When a young child is scared, angry, shocked, or upset they may hold their breath to the point where they turn blue or pass out. This is called a breath-holding spell and something your child doesn’t necessarily have control over.
A breath-holding episode can be alarming for any parent, especially when they see it for the first time. However, these spells are fairly common and harmless, and a child will not die from holding their breath for a minute or so.
Most children grow out of breath-holding by the age of 5. If your child’s episodes are very frequent, talk to your pediatrician to make sure there are not other underlying causes.
How to identify a breath-holding spell
You may see your child having a breath-holding spell after you’ve scolded them, or when they are angry or sad. During breath-holding, your child may:
- Cry and then hold their breath
- Open their mouth to cry but make no sound
- Turn blue or gray
- Faint for 1-2 minute and regain consciousness
What are the two types of breath-holding spells?
Breath-holding spells are categorized into two types based on causes and characteristics:
Cyanotic breath-holding spells
- More common
- Often triggered by situations that upset the child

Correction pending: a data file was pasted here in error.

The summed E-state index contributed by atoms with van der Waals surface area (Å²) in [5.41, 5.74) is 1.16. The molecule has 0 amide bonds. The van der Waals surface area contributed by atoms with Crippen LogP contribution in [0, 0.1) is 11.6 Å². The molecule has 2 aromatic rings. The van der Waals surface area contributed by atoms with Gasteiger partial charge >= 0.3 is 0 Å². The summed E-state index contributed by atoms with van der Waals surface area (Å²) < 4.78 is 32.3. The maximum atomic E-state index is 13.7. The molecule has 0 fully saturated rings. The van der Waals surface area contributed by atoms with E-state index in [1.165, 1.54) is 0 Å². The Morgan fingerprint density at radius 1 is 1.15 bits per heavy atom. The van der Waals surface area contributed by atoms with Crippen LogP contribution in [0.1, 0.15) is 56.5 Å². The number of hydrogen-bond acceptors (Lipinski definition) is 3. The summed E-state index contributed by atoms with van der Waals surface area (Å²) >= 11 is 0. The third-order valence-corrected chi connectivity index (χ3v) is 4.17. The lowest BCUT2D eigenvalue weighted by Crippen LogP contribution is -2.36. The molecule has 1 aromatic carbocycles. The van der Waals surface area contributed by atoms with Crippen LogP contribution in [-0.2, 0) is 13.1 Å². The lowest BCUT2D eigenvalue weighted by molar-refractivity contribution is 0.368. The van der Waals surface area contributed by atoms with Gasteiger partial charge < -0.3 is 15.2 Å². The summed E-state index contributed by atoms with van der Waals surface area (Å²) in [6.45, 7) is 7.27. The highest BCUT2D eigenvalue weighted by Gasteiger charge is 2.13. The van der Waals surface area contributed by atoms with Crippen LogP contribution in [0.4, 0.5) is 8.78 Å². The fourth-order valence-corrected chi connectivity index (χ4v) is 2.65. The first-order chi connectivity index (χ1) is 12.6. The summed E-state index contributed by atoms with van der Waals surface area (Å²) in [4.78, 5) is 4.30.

- The child’s face turns blue (sometimes blue to purple)
- You can predict the start of a breath-holding spell by observing the child’s face
Pallid breath-holding spells
- Less common
- Happens when the child gets frightened
- Kids turn very pale, almost white
- More unpredictable
What should you do during a breath-holding spell?
During a breath-holding spell, try to stay calm. Lay your child on their side and don’t pick them up.
Stay with your child until they wake up. Then comfort them by hugging them and soothing them with reassuring words. Make them go to their bed afterward so that they get plenty of rest.
When to seek medical help
Call your child’s pediatrician right away if a breath-holding spell:
- Causes the child to faint but not wake up
- Causes the child to tremble or shake, resembling a seizure
- Makes the child turn blue or gray
While these signs point to a breath-holding spell, they can also be caused by more serious conditions. If you are unsure, seek medical attention.
Schedule an appointment with your child’s pediatrician if your child:
- Has increased breath-holding episodes
- Takes more time to recover than before
How are breath-holding spells treated?
Breath-holding spells are not serious and there is no specific treatment for them.
However, some cases have been associated with iron deficiency. So you may want to get your child’s iron levels checked to see if they are too low.
Breath-holding episodes usually go away on their own once the child reaches 4 or 5, when they have matured enough to know how to handle their emotions better. It’s important for parents to avoid pampering or giving in to their children’s stubborn tantrums. This can help your child come to terms with different situations and learn how to cope with them.
If you are concerned about your child’s breath-holding spells, seek the help of a pediatrician who may be able to suggest different coping strategies.
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